In-utero exposure to gestational diabetes linked to glucose intolerance in later life

Pregnant woman taking glucose test

Gestational diabetes (GDM) affects up to 5% of pregnancies in the UK and may lead to altered glucose metabolism in the offspring.

Research strengthens this theory, with the discovery that obese adolescents exposed to GDM in utero are six times more likely to develop impaired glucose tolerance (IGT) or type 2 diabetes during 2.8 years of follow-up versus non-GDM-exposed adolescents.

The study, published in Diabetologia (online, 25 August 2014)[1]
, also shows that oral disposition index – a measure of beta-cell function – is significantly lower in GDM-exposed versus non-exposed children, despite all children having normal glucose tolerance at baseline. This suggests an “early inability of the beta cell to compensate adequately in response to decreasing levels of insulin sensitivity”, according to Sonia Caprio, from Yale University, Connecticut, and co-authors.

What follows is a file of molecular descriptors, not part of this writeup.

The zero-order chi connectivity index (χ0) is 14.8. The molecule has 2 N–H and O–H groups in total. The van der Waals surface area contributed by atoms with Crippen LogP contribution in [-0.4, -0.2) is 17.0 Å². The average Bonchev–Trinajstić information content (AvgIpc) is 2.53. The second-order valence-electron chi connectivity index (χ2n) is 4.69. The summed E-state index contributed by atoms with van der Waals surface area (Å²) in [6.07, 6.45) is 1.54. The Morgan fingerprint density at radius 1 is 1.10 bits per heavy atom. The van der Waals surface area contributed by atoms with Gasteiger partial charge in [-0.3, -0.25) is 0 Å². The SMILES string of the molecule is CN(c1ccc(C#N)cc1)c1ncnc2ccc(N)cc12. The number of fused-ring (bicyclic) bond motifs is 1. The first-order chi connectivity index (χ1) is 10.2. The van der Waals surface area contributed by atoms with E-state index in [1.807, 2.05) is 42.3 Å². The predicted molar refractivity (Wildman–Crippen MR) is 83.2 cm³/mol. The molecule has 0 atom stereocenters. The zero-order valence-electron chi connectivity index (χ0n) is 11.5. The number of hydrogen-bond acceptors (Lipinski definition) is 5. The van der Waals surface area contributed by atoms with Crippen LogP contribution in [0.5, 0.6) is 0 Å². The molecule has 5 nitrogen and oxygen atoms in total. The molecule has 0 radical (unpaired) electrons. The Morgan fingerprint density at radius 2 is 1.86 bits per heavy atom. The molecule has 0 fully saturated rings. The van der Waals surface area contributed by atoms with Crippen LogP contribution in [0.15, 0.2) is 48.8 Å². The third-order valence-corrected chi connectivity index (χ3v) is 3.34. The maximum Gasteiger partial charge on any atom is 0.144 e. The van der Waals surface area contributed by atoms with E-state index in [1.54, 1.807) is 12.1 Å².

[1] Holder T, Giannini C, Santoro N, et al. A low disposition index in adolescent offspring of mothers with gestational diabetes: a risk marker for the development of impaired glucose tolerance in youth. Diabetologia. doi: 10.1007/s00125-014-3345-2 (accessed 25 August 2014)

Last updated
The Pharmaceutical Journal, August 2014;Online:DOI:10.1211/PJ.2014.20066283